Review: Life in a Fishbowl by Len Vlahos

Life in a Fishbowl by Len Vlahos

Published by: Bloomsbury
Released: January 12
ISBN: 9781408870631

Read: December 12 2016

 

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This is a sad book. Using the tragic occurrence of Jared Stone’s brain tumour, Vlahos puts his family through a series of unmitigated events designed to horrify and appall readers. He pushes our boundaries of decency, and makes us realise these are not unrealistic ideas of a fanciful novelist, but are in fact, part of the everyday in contemporary society.

What does that say about the human condition? While Vlahos keeps us entertained and amused, he is also challenging us about how accepting we are when it comes to morally ambiguous behaviour. We think we are powerless, that people with the money and influence control the way the world works, but characters like Jackie, Jared’s daughter, and Hazel Huck, show us that it’s people with passion and determination who can change the course of events, and make a difference. For good, I mean.

The plot is simple. Jared discovers he has a brain tumour, it’s inoperable, and by the time he realises, it’s already destroyed some of his rational thinking neurons, so in order to provide for his family after he dies, Jared decides to auction his life on eBay to make some money.

The plot isn’t important. It’s the way we are led into the minds of Jared’s family, and the people who want exploit him that is the focus. Each villain is given a chance to explain his or her actions. They all feel completely justified in their decision to take advantage of this man who just wants to take care of his family. It’s despairing stuff.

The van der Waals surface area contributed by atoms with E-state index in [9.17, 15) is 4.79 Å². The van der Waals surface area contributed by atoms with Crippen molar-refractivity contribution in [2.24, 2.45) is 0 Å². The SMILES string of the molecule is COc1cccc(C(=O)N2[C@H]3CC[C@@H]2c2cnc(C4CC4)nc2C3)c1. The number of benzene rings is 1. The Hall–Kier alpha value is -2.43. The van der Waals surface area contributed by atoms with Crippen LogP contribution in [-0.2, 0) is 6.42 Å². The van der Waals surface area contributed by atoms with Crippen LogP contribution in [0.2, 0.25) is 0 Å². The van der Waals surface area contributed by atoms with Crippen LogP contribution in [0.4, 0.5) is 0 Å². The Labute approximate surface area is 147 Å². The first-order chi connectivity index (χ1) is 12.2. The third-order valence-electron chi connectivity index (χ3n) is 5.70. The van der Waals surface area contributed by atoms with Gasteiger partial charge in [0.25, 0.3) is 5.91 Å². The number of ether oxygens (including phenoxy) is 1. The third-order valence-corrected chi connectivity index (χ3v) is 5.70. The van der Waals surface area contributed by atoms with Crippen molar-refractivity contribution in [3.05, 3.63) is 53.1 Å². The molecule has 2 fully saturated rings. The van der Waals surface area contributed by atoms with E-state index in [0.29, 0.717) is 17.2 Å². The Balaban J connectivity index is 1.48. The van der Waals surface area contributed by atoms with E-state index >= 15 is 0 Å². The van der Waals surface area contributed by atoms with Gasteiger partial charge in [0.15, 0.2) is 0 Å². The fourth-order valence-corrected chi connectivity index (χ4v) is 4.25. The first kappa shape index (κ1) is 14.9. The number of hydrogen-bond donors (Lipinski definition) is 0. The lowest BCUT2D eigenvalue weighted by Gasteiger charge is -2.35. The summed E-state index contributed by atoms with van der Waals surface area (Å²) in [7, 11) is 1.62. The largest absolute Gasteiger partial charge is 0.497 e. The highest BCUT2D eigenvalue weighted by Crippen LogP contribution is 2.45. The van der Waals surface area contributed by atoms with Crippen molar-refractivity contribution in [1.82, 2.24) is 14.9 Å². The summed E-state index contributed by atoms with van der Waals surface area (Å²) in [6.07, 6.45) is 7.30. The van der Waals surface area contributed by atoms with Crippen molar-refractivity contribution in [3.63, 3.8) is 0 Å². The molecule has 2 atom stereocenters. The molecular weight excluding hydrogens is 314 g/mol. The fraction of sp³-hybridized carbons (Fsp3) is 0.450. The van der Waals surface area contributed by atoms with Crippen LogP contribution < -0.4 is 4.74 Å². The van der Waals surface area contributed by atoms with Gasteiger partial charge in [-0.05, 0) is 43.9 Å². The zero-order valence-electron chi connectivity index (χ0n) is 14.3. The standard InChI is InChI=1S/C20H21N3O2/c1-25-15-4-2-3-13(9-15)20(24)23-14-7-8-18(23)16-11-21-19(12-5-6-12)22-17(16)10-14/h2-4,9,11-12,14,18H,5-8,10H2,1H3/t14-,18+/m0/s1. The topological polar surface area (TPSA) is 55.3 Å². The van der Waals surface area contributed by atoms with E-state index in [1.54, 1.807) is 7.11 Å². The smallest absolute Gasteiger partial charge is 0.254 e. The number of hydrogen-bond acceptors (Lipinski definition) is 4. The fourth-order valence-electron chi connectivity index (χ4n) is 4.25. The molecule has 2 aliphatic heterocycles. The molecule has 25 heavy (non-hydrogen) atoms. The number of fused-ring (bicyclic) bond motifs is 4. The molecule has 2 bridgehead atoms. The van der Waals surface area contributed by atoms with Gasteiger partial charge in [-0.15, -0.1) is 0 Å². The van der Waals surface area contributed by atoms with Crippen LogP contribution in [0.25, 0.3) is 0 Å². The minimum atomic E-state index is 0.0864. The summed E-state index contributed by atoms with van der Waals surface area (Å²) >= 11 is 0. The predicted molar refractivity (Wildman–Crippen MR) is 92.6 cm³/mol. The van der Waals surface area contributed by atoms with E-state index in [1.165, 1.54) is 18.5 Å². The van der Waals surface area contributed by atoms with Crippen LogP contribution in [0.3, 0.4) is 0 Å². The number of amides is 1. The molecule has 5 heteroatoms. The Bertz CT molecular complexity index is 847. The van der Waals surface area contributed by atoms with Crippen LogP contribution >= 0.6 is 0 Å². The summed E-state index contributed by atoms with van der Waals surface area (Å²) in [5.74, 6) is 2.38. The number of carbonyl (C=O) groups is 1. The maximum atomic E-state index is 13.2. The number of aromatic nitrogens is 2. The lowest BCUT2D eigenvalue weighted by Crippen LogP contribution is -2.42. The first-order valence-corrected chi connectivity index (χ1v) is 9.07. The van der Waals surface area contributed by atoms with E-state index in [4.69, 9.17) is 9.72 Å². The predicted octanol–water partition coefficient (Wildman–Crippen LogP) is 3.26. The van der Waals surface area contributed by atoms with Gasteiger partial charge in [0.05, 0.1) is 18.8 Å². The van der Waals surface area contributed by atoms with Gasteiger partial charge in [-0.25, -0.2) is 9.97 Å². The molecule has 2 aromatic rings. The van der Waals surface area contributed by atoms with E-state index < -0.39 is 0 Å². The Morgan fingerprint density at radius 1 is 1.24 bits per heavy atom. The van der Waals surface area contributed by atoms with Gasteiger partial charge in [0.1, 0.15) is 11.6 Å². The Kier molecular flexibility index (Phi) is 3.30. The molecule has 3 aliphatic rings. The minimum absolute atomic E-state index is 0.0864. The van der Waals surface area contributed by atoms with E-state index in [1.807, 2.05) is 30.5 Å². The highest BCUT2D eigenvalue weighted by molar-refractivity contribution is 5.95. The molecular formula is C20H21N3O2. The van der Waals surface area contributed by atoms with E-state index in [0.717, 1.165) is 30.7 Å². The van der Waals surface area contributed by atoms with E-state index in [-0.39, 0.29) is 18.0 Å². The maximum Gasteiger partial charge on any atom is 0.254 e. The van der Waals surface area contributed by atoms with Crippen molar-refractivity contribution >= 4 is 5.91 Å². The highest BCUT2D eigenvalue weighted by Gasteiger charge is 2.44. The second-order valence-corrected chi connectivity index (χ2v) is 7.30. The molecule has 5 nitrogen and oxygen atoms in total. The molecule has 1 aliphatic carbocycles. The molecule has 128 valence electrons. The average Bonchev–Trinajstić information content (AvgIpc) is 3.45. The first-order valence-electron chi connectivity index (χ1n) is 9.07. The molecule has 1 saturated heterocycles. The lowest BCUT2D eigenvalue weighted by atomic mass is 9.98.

But there are also people who want to help. So Vlahos goes someway to balance the evil with the good. I love how technology is depicted, as both ways to abuse people’s trust (reality TV programs, and cyber-hacking), as well as ways to support it (Online communities). The Internet itself isn’t inherently bad, it’s how people choose to use it.

I haven’t talked about the point of view of the tumour we are also given. Glio, as we come to know it, is probably the most poignant part of the novel. We glimpse Jared’s memories it devours—all the thoughts and associations that make him human, that make him Jared, and it’s painful. Mostly because Glio is merely following its own genetic code. There’s no intended malice, but it’s so malicious, so tragically unfair, we can’t help assigning blame and condemning it as the corrupting influence.

Anyway, Life in a Fishbowl is a complicated detailed and subversive novel. Its length is due to the many narrative voices, all given free reign to tell stories, remember past events, and build defenses of their (mostly) selfish and greedy actions. Thankfully Jackie is strong for her father, and ultimately, we see her triumph. It’s worth the journey.

Thanks to the publishers via Netgalley who provided access to this early ARC. Released January 12th, 2017.

Recommended to readers who prefer their books edgy and hard-hitting, with unapologetic authors who refuse to pander to stereotypes or follow predictable formats. Multiple narrators who often go off-road with little regard for plot. Unconventional conclusion, with no romance.

 

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